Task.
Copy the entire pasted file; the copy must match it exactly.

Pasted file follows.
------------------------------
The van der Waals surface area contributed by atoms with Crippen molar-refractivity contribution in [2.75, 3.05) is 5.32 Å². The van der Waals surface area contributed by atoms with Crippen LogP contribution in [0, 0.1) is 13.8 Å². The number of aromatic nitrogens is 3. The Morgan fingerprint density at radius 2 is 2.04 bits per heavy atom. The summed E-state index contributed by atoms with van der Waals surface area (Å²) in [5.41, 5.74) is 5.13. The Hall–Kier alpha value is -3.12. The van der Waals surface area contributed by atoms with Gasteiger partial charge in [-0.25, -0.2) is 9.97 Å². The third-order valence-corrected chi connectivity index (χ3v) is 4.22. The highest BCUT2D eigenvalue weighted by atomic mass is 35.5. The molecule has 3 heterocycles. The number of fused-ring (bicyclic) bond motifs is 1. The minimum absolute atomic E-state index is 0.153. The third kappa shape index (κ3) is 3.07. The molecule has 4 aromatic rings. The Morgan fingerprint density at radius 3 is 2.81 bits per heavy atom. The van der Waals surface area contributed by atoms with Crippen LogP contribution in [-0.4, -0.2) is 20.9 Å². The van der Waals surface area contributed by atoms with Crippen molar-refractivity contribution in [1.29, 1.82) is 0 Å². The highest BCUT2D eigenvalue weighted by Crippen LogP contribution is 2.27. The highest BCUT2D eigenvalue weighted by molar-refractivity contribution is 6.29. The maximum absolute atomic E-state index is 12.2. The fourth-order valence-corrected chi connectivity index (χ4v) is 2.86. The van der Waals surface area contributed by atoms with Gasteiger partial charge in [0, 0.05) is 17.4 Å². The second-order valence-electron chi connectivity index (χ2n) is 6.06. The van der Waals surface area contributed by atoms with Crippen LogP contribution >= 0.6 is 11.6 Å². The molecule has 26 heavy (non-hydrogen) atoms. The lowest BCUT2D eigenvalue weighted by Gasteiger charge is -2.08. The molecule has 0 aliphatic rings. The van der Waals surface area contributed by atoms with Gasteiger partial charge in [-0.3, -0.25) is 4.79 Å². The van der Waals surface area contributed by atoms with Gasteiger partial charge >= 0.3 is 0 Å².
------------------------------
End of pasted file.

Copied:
The van der Waals surface area contributed by atoms with Crippen molar-refractivity contribution in [2.75, 3.05) is 5.32 Å². The van der Waals surface area contributed by atoms with Crippen LogP contribution in [0, 0.1) is 13.8 Å². The number of aromatic nitrogens is 3. The Morgan fingerprint density at radius 2 is 2.04 bits per heavy atom. The summed E-state index contributed by atoms with van der Waals surface area (Å²) in [5.41, 5.74) is 5.13. The Hall–Kier alpha value is -3.12. The van der Waals surface area contributed by atoms with Gasteiger partial charge in [-0.25, -0.2) is 9.97 Å². The third-order valence-corrected chi connectivity index (χ3v) is 4.22. The highest BCUT2D eigenvalue weighted by atomic mass is 35.5. The molecule has 3 heterocycles. The number of fused-ring (bicyclic) bond motifs is 1. The minimum absolute atomic E-state index is 0.153. The third kappa shape index (κ3) is 3.07. The molecule has 4 aromatic rings. The Morgan fingerprint density at radius 3 is 2.81 bits per heavy atom. The van der Waals surface area contributed by atoms with Crippen LogP contribution in [-0.4, -0.2) is 20.9 Å². The van der Waals surface area contributed by atoms with Crippen molar-refractivity contribution in [1.29, 1.82) is 0 Å². The highest BCUT2D eigenvalue weighted by Crippen LogP contribution is 2.27. The highest BCUT2D eigenvalue weighted by molar-refractivity contribution is 6.29. The maximum absolute atomic E-state index is 12.2. The fourth-order valence-corrected chi connectivity index (χ4v) is 2.86. The van der Waals surface area contributed by atoms with Gasteiger partial charge in [0, 0.05) is 17.4 Å². The second-order valence-electron chi connectivity index (χ2n) is 6.06. The van der Waals surface area contributed by atoms with Crippen LogP contribution >= 0.6 is 11.6 Å². The molecule has 26 heavy (non-hydrogen) atoms. The lowest BCUT2D eigenvalue weighted by Gasteiger charge is -2.08. The molecule has 0 aliphatic rings. The van der Waals surface area contributed by atoms with Gasteiger partial charge in [-0.3, -0.25) is 4.79 Å². The van der Waals surface area contributed by atoms with Gasteiger partial charge >= 0.3 is 0 Å².